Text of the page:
The small guy paddles bow. He gets the narrowest position if this is not a boat trimmed for whitewater. The ‘normal’ bow seat in a true C-3 will be front far enough to make footroom tight, his smaller feet will fit better. The narrow bow position will make his reach to the water easier and his lighter weight will help keep the bow light. Not out of trim hopefully, but with less weight near the bow, allowing the bow to rise easier over waves.

Where you place the middle guy may be dictated by a fixed seat position. Otherwise position him to trim the boat with you and bow paddler in your best positions.

Who paddles on which side will be dictated by relative paddling power and the water conditions. Most times i have the two forward paddlers on the same side and opposite of the stern paddler. You will need to try this and alternating sides from bow to stern to see which works best for your team.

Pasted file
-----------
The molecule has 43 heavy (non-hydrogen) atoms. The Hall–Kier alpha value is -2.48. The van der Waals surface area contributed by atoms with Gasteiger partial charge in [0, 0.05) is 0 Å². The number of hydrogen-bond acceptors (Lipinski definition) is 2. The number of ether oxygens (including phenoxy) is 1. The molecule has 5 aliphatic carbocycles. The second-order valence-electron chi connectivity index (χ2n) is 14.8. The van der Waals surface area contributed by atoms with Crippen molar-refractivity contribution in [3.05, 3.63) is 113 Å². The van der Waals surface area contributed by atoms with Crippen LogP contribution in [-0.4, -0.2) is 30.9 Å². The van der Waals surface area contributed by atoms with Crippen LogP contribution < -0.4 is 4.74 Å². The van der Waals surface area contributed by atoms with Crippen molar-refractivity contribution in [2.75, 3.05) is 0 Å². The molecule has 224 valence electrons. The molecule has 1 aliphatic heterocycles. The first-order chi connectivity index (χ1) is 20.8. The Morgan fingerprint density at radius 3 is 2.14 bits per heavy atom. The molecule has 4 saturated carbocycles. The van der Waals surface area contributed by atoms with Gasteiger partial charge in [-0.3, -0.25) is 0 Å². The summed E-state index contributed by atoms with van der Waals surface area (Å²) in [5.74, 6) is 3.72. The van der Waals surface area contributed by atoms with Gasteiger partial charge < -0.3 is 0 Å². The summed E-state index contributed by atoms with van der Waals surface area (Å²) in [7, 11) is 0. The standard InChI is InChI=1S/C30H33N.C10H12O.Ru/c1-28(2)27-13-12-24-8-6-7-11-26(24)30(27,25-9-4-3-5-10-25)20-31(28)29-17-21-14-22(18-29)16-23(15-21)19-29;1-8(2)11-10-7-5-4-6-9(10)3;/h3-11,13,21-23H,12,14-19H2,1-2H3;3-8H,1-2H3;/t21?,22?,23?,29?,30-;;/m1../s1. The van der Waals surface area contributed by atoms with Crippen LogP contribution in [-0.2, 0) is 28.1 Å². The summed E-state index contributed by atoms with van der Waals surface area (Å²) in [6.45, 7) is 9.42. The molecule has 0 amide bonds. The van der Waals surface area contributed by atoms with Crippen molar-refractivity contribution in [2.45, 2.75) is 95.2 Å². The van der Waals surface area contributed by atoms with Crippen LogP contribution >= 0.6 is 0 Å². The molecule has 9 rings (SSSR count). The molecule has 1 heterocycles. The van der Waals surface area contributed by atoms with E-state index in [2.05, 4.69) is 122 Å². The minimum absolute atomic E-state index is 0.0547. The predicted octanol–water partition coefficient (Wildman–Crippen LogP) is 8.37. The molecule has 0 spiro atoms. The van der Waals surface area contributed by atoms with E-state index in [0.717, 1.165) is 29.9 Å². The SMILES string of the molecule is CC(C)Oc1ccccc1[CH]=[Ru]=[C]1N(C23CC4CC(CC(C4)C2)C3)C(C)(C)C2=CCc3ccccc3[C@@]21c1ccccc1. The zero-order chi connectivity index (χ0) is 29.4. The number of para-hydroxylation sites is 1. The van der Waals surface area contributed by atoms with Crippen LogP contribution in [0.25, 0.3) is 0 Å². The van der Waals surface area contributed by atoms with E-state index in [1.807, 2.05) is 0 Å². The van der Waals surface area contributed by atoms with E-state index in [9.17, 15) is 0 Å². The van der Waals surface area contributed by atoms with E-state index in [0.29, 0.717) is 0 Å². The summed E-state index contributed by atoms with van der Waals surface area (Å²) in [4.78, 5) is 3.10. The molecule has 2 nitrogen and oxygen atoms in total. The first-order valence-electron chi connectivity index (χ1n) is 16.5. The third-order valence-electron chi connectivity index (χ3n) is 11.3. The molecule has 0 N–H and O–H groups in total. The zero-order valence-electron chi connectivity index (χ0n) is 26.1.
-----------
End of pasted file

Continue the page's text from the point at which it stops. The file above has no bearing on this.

I don’t like to rudder in the stern, it slows the boat a lot and i only rudder if strong sweep strokes and having the center paddler on the outside do not bring the boat around fast enough. Most times the bow paddler pulls the bow in the direction we need to go with a strong draw or sets a cross bow rudder to get the bow moving sideways. The other mentioned methods will work and may be the best choice, again depending on the boat you are using, the water, and the paddling strengths of your crew.

If your bow paddler is the smallest and weakest paddler, it would be best for you and the middle paddler keep moving the boat forward and the bow paddler to do any needed ruddering. Try to keep your strongest paddlers maintaining the boat speed.

As far as communication, you will need to work out your commands ahead of time to keep them brief and easy to hear above the river and race noise.

Good luck,